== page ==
Montana: Hyalite Creek Trail

A waterfall lover’s dream (11 notable ones with some smaller ones mixed in depending on the season), the Hyalite Creek Trail is an 11-mile out-and-back trail suitable for all categories of runners from super fit to just getting started. There is no shortage of scenery from the views of Yellowstone and Hyalite Peak to deep canyon walls and bountiful trees.

Nebraska: Platte River State Park

Timber woods, roots, rocks, tight switchbacks and gullies can all be found on the singletrack trails at Platte River State Park. With 10-plus miles of trails, you can choose to huff up hills and enjoy the descent down or stay on flatter terrain.

Nevada: Red Rock Canyon Grand Circle Adventure Trail

About 11.5 miles long, the Grand Circle Adventure trail lives up to its name. From the heat and open terrain to the panoramic views of Ice Box Canyon and even a tortoise habitat, the loop starts right at the Visitor Center.

New Hampshire: Presidential Range Rail Trail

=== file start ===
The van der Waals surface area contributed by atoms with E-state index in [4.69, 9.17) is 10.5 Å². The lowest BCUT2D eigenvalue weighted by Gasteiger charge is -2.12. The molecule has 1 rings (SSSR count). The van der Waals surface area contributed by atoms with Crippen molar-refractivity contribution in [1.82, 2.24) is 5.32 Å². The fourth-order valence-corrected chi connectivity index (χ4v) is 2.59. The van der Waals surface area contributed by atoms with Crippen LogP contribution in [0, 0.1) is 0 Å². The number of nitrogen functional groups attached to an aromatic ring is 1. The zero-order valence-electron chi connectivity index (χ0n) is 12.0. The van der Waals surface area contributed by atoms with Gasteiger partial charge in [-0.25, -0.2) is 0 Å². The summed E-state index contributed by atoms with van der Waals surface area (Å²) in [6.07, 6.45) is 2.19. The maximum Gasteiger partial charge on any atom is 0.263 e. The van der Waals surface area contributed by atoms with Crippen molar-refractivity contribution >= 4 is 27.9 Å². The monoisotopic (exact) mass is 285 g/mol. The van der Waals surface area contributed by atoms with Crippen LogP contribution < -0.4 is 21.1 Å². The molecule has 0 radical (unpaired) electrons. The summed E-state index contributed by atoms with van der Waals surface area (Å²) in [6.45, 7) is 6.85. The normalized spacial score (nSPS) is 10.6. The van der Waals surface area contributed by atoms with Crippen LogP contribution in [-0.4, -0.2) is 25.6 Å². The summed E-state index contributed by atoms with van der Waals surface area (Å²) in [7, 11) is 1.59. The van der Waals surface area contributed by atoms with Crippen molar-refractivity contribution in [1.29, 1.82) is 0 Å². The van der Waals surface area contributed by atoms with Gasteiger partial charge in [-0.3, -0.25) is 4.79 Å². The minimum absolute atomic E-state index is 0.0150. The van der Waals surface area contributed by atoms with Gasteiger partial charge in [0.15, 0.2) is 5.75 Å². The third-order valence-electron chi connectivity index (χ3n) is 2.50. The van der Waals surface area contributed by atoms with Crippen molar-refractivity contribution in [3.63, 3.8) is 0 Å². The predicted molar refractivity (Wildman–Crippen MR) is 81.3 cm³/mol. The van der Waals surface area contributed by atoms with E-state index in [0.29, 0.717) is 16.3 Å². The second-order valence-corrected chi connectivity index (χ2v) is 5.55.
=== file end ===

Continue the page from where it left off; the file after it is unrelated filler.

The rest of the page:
Along the edge of the White Mountain National Forest and flanking the Presidential Range, the 18-mile Presidential Range Rail Trail offers excellent wildlife (especially birds and very possibly moose) viewing as you wind your way through the trees following the Moose and Israel rivers.

New Jersey: Hartshorne Woods Park

Follow the outer edges of Rocky Point on the Rocky Point Trail or the primitive Grand Tour Trail through the forest if you are looking for challenging but short run. Plenty of short easy and moderate runs take you through wildflowers, past bunkers and through the woods with water views.

New Mexico: Dale Ball Trails

Sweeping the foothills of the Sangre De Cristo Mountains, the 22 miles of the Dale Ball Trails offer opportunities for veteran and newbie runners to explore the beauty of Santa Fe. City views, mountain views and beautiful color make these trails a treat to the eyes.

New York: Finger Lakes Trail System